Never a breath you can afford to waste

When you’re lovers in a dangerous time
Lovers in a dangerous time

When you’re lovers in a dangerous time
Lovers in a dangerous time

When you’re lovers in a dangerous time
Sometimes you’re made to feel as if your love’s a crime
But nothing worth having comes without some kind of fight
Got to kick at the darkness ’til it bleeds daylight

Written by Randy McDonald

June 29, 2017 at 11:59 pm

[MUSIC] Susan Agkulark, “O Siem”

The first live music concert I attended was a 1995 show in Charlottetown put on by Inuk musician Susan Aglukark, touring Canada in the wake of the success of her hit and signature song “O Siem”. “O Siem” is still as lovely as I remember it.

Written by Randy McDonald

May 25, 2017 at 11:59 pm

[MUSIC] Robert Miles, “Children”

The CD single of Robert Miles’ “Children” is one of the first singles I had ever bought, on (I think) one of my family’s shopping daytrips to the mainland, to Moncton. There we could buy canned pop, or French-language books, or CD singles.

Written by Randy McDonald

May 11, 2017 at 11:57 pm

[MUSIC] Annie Lennox, Diva

A Eurythmics fan group on Facebook just reminded me that today, the 6th of April, is the 25th anniversary of the release of Annie Lennox’s solo debut, Diva.

Wow.

Much of the video album, directed by long-time collaborator Sophie Muller who was also responsible for the exquisite 1986 Savage video album, is viewable here. I blogged about one track from Diva, “Little Bird”, back in 2008. A lot of the tracks–“Why?”, “Walking on Broken Glass”, “Legend in my Living Room”, all of them really–deserve extended commentaries of their own.

What can I say about Diva but that this album is one of the highlights of the career of an artist who has been hugely influential in my life? Without seeing “No More I Love Yous” on MuchMusic back in 1995, I can imagine that I might have gone into the sciences rather than the arts. Lennox’s music has been a constant throughout my life, with its art and its poise and its personality. My life is much the better for having had it.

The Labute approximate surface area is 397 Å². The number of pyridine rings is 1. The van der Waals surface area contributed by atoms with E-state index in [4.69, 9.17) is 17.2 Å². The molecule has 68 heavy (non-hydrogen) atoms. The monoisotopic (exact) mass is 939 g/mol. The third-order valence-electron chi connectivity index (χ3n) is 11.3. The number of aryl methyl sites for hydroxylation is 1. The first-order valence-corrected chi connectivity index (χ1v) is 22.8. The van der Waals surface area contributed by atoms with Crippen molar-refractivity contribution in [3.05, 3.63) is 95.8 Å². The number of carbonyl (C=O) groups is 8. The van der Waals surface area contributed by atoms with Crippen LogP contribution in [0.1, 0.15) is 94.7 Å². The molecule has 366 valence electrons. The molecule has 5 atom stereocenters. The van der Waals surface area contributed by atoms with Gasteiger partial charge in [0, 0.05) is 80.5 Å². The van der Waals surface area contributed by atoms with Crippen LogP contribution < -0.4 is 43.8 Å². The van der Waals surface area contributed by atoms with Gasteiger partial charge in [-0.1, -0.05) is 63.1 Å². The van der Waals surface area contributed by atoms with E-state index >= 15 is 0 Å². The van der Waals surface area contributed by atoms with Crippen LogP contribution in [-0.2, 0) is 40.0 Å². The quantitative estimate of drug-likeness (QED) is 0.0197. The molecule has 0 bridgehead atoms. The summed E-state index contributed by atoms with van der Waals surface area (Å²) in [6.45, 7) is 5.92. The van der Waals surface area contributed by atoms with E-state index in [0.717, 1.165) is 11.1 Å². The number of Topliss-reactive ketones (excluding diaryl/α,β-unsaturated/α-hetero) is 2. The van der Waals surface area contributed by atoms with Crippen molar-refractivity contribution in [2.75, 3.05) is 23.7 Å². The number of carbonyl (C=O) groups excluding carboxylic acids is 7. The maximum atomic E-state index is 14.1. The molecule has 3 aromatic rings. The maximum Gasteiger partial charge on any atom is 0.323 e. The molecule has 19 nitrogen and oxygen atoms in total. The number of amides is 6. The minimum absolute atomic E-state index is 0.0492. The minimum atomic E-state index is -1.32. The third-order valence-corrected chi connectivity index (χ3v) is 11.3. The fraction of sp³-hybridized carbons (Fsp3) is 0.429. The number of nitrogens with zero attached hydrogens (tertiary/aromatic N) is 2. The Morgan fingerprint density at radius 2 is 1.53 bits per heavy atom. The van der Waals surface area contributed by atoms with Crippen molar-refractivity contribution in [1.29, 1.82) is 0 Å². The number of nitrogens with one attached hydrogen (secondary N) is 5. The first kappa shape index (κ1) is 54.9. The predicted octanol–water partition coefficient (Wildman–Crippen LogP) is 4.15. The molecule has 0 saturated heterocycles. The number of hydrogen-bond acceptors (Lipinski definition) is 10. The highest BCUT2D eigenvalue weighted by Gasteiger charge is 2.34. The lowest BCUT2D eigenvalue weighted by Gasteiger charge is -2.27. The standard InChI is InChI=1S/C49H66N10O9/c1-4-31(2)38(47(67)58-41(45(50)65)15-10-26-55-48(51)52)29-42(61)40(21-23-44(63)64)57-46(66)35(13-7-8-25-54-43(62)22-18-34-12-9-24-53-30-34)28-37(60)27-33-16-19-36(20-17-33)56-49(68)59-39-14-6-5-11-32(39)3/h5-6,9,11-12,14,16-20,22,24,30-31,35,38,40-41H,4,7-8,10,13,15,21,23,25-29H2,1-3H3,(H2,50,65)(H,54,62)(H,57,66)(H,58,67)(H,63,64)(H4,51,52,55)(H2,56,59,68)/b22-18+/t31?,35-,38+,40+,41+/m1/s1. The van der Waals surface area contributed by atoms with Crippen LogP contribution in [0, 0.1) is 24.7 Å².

Thanks, Annie.

Written by Randy McDonald

April 6, 2017 at 10:57 pm

[MUSIC] Grimes, “Kill V. Maim”

The Grimes song “Kill V. Maim” is one I’ve been playing a lot this week, with its video set partly in Toronto’s abandoned Lower Bay Station and a threateningly manic song with a chorus–“Are you going to the party?/Are you going to the show?”–inspired by Godfather‘s Al Pacino and by Harley Quinn.

Grimes, a.k.a. Claire Boucher, appears on the latest episode of the “Song Exploder” podcast, a must-listen for music fans who want to hear their fave artists talk about how they created their own songs. In it, Grimes breaks down her thrashing Art Angels cut “Kill V. Maim,” revealing the impetus of it was a friend who doubted her ability to be musically aggressive.

“He kept doing these cute little plucky things, and I was like ‘No, no, let’s make a hard song.’ He was like ‘No, no, you make cute music.’ I was so horrified,” Grimes recalls. “So I went home after that sort of wanting to prove that I could make something that’s going to be really aggressive that I would want to play during an action sequence in a movie.”

After that, she set out to make something that could soundtrack the trailer for a fictional crossover of The Godfather and Twilight. Add in a lot of kick drums, some cleverly buried samples of cheering crowds, and what Grimes calls a “scary, demon chorus” inspired by Harley Quinn, and you have “Kill V. Maim,” which she reveals is “probably my favorite song I’ve ever made.”

Written by Randy McDonald

March 2, 2017 at 11:53 pm